Leahy, Van Vactor, Cox & Melendy, LLP
Experienced Representation
You Can Trust Serving Oregon Since 1949
Local 541-357-9903 Toll Free 866-951-0032

Family Law Blog

Electronic tracking devices playing a role in divorce proceedings

There have been many amazing advances in technology over the past several years. Items that were once used only by professionals are now available to any consumer in Oregon or elsewhere around the country. One example of such technology is a GPS tracker that, once installed in a car, can determine the vehicle's location at all times. While devices like this may be useful tools, they are certainly changing the way information is gathered and presented in divorce cases.

According to industry experts, couples may turn to technology tools to spy on one another. Many of these devices are inexpensive and are simple to install and use. In one instance, a wife separated from her husband discovered a tracking device in her car. However, since the car was still jointly owned, there were no criminal charges since the man had a right to know the whereabouts of the vehicle.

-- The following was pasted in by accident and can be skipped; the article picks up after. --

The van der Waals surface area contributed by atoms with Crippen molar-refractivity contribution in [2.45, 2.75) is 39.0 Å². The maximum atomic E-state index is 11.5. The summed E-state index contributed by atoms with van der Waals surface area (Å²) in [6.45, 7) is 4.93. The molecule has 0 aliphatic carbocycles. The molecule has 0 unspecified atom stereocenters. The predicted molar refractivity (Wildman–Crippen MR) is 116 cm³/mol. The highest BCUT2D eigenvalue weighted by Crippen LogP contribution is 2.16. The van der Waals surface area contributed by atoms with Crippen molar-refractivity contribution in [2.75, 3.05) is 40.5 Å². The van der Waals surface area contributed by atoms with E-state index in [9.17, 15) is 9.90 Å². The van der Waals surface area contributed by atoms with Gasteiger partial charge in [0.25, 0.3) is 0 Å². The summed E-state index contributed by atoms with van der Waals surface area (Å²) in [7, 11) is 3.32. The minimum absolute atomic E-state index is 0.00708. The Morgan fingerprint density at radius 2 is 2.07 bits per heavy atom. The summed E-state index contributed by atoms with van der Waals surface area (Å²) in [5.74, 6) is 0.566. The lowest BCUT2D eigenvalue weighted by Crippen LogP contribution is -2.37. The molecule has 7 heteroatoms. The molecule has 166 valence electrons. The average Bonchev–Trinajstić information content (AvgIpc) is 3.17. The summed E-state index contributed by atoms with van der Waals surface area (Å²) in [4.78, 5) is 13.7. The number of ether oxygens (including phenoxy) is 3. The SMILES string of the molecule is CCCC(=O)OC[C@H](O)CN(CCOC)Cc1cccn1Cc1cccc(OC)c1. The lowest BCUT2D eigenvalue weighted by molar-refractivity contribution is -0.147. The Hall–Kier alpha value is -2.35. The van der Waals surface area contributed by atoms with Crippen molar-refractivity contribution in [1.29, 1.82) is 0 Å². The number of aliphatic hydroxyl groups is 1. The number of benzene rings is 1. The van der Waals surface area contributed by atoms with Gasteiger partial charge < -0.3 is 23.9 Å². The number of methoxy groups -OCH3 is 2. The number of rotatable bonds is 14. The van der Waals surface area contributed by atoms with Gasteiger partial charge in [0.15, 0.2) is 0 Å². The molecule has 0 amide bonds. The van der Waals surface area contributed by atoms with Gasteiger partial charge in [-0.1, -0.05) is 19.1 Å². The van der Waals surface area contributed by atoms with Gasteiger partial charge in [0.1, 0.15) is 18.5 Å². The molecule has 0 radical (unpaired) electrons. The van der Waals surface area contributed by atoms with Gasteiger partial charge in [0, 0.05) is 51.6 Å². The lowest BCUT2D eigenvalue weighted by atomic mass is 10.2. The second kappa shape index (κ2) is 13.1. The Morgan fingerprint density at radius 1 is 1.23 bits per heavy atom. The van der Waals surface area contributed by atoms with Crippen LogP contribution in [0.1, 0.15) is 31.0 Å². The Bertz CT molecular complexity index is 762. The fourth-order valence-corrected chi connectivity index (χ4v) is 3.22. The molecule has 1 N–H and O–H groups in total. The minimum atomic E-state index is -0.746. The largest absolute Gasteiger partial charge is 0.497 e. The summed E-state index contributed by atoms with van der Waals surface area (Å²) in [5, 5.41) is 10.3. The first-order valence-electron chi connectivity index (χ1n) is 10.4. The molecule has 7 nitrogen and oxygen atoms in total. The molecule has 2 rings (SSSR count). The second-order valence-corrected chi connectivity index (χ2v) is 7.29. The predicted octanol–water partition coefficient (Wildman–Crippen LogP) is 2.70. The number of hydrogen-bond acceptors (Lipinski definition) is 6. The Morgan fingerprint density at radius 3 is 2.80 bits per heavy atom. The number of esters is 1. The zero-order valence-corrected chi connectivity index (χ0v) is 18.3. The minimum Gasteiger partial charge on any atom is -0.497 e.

Determining divorce goals may be beneficial for Oregon residents

Going through the steps necessary to end a marriage can take a considerable toll on individuals in various ways. Oregon residents can face emotional turmoil, financial struggles, legal issues and numerous other factors during their divorce cases. Though many people choose to dissolve their marriages every year, each case is different. However, there are some common steps that may help individuals approach their cases.